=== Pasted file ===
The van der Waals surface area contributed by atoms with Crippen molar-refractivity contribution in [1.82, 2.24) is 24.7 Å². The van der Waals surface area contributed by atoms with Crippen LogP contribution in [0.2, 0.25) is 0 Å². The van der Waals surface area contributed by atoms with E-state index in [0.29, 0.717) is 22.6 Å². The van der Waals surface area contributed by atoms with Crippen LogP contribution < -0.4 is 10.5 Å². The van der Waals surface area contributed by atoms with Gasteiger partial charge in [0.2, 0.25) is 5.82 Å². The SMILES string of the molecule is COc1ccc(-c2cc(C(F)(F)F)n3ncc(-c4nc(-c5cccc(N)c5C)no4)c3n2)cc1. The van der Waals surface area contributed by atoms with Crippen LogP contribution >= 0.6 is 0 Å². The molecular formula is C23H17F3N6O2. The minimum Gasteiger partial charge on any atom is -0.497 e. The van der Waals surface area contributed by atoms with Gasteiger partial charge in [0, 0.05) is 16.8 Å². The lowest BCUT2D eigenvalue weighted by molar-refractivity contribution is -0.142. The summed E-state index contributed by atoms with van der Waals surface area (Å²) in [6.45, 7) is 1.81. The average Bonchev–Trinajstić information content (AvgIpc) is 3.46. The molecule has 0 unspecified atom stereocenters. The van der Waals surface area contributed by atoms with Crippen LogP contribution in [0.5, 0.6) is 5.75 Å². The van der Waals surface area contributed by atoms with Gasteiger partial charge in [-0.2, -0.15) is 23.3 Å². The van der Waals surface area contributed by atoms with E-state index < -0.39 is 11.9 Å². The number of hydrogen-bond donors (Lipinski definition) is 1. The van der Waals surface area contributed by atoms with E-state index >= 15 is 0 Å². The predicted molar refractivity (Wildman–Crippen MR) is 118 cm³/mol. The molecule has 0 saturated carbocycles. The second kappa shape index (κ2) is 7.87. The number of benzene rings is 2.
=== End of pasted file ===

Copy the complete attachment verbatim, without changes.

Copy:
The van der Waals surface area contributed by atoms with Crippen molar-refractivity contribution in [1.82, 2.24) is 24.7 Å². The van der Waals surface area contributed by atoms with Crippen LogP contribution in [0.2, 0.25) is 0 Å². The van der Waals surface area contributed by atoms with E-state index in [0.29, 0.717) is 22.6 Å². The van der Waals surface area contributed by atoms with Crippen LogP contribution < -0.4 is 10.5 Å². The van der Waals surface area contributed by atoms with Gasteiger partial charge in [0.2, 0.25) is 5.82 Å². The SMILES string of the molecule is COc1ccc(-c2cc(C(F)(F)F)n3ncc(-c4nc(-c5cccc(N)c5C)no4)c3n2)cc1. The van der Waals surface area contributed by atoms with Crippen LogP contribution >= 0.6 is 0 Å². The molecular formula is C23H17F3N6O2. The minimum Gasteiger partial charge on any atom is -0.497 e. The van der Waals surface area contributed by atoms with Gasteiger partial charge in [0, 0.05) is 16.8 Å². The lowest BCUT2D eigenvalue weighted by molar-refractivity contribution is -0.142. The summed E-state index contributed by atoms with van der Waals surface area (Å²) in [6.45, 7) is 1.81. The average Bonchev–Trinajstić information content (AvgIpc) is 3.46. The molecule has 0 unspecified atom stereocenters. The van der Waals surface area contributed by atoms with Crippen LogP contribution in [0.5, 0.6) is 5.75 Å². The van der Waals surface area contributed by atoms with Gasteiger partial charge in [-0.2, -0.15) is 23.3 Å². The van der Waals surface area contributed by atoms with E-state index < -0.39 is 11.9 Å². The number of hydrogen-bond donors (Lipinski definition) is 1. The van der Waals surface area contributed by atoms with E-state index >= 15 is 0 Å². The predicted molar refractivity (Wildman–Crippen MR) is 118 cm³/mol. The molecule has 0 saturated carbocycles. The second kappa shape index (κ2) is 7.87. The number of benzene rings is 2.